The month of June is set to usher in new leaders for Nigeria’s sporting federations, and that includes the Athletics Federations of Nigeria, AFN.
Already, some individuals have signified their intention to take over the reins of leadership of the AFN as there is a consensus that Nigeria deserves more than it is presently getting from the tracks.
In this interview with PREMIUM TIMES’ Tunde Eludini, Deji Aliu, an accomplished ex-athlete who is now a coach, bares his mind on who and what the country needs to do to revive athletics again.
Mr. Aliu, an Olympic Games medalist, is presently a coach with Making of Champions, MoC Track Club in Lagos.
PT: As a coach, you are trying to unearth talents to return Nigeria to glory days on the tracks, how has the journey been so far?
Deji: It has been success, success, success all the way. We give glory to God, it has been a little bit rough but at least we are making progress.
PT: One of the targets you people (MoC) have for yourselves is the 2020 Olympics. When you talk about the Olympics, are you eyeing just representation or your products getting to the podium?
Deji: Personally, I don’t think representing means anything. We want to go there and make an impact. I am not going to say we are going to win gold, silver or bronze, if I can coach an athlete to be in the finals of the 100 metres at the Olympics, I think that is a pass mark on my own part and those are areas I am looking at. Whichever of my athletes is going there must make an impact, when they go there and perform even without winning a medal, people can still congratulate them for doing very well.
PT: Nigerian female athletes are doing much better than their male counterparts presently. I want to know whether it is the same case with the youngsters you are taking and why do we have the lopsidedness at the national level?
Deji: It is a different scenario I must say, because right now, more of my male athletes are doing better than the female athletes. And I don’t think if the male or the female are doing better it has to do with anything.
It is just a phase and it going to pass away. During our own time, we the male were doing better than the female, then things changed, the female started performing better. I just think it is a phase, but in MOC I think it is a balanced case, the male and the female are doing equally very well.
PT: The IAAF Diamond League and other big meets have been going on across the world but we see very little of Nigerian athletes, how do you feel knowing full well that this wasn’t the case when you were competing?
Deji: I feel really sad. I don’t feel motivated in watching Golden League anymore because if I am not going to see any Nigerian there, why am I watching? Personally, I feel sad. I think it is a trend that we can change if we have people that are professionally-inclined on the board of AFN. Hopefully, that is going to be the case very soon.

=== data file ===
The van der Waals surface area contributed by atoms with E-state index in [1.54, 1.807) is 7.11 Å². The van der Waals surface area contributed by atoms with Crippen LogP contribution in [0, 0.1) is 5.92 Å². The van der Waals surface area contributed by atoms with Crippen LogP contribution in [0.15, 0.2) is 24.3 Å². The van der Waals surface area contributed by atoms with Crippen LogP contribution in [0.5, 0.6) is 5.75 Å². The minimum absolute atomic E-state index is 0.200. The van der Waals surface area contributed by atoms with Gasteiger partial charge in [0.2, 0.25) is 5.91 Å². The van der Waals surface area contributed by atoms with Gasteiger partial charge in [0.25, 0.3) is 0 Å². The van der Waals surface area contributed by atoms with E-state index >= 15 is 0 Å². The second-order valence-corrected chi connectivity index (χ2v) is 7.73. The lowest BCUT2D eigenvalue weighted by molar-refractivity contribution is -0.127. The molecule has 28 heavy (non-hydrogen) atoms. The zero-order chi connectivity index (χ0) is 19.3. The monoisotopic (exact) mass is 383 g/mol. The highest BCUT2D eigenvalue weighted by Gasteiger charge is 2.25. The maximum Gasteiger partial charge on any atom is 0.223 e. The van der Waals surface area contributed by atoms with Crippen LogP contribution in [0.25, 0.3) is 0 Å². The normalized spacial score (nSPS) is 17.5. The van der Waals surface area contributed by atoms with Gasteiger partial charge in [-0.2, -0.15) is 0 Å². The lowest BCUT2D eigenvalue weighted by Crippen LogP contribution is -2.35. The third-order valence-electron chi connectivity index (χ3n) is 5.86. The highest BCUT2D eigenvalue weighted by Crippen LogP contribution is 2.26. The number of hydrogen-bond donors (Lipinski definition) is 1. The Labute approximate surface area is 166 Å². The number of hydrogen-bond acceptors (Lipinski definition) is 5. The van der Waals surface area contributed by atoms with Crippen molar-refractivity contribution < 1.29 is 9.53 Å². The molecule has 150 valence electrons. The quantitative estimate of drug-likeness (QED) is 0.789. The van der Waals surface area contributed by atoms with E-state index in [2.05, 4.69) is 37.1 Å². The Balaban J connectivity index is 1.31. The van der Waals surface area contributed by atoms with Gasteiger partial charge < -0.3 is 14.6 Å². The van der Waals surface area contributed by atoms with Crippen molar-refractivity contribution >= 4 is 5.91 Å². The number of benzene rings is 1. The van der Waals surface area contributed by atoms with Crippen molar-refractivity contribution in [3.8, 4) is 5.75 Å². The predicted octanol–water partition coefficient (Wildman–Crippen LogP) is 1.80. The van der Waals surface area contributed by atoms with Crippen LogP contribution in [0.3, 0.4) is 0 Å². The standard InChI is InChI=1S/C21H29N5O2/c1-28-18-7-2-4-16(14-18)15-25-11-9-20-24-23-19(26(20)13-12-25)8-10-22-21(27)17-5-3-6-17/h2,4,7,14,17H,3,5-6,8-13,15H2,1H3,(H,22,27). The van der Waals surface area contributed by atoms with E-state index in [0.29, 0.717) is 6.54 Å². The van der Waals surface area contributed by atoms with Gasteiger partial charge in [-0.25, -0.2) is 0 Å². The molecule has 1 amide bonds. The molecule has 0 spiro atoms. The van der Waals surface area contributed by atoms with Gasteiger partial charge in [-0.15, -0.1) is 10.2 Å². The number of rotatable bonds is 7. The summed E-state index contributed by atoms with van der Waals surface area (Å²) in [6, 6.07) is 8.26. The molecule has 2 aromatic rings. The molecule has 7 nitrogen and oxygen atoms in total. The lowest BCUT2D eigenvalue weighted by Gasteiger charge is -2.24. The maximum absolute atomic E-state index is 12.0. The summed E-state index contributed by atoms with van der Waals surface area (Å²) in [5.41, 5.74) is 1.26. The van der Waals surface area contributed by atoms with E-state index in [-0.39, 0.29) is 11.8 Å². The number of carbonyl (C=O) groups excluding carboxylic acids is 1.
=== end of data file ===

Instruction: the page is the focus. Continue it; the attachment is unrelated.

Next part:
PT: What are your expectations as we wait for the emergence of a new board for Athletics Nigeria?
Deji: Well for me, my expectation is very high and I have been kind of silent over the election issue because I have a very high standard and so far, I have not seen anything that impresses me. I am just saying sport generally is a passionate game, if you don’t have the passion, you do not have any business being around sport and that is my message to all the contestants. So, we need people that are very passionate and are ready to take this country to the next level.
PT: What is your take on the erstwhile leadership of the AFN?
Deji: Laughs… A lot of the time, I don’t like criticizing Ogba because, I will be honest with you, the decay in Nigerian athletics is not something that just started yesterday. It is going to be unfair if I start telling you that the problem is Ogba. I think the problem is beyond Ogba, the decay is something that started like a decade ago. So, it is just that Ogba came in at a time that things were so bad and he doesn’t have the management ability to put it right.
PT: Do you see change coming for Nigeria Athletics now?
Deji: I’ve only heard about few names, I have not seen people on board, so right now I am not going to talk about change. A lot of people are just showing their intention, but until the board is constituted, I don’t think I can talk about that right now. Like I always tell people, sport is about passion, I am just going to tell the aspirants that if they are not passionate, they have no business being in sports environment, that is just my own message to them.
PT: But you are passionate and you are not showing interest in the board?
Deji: The thing is if you know me right from day one, you will know I am not a politically-inclined person. If I am not on the board, that doesn’t mean that I can’t contribute. I can still contribute meaningfully my own quota outside the board. I don’t have to be in the board to contribute, like what I am doing now is a positive impact, that is what I am ready to do anytime I am called upon.
PT: On a final note, Nigeria will be at the World Championships in London, do you see us doing well there?
Deji: This year, no.
PT: Thanks for the audience.
Deji: You are welcome.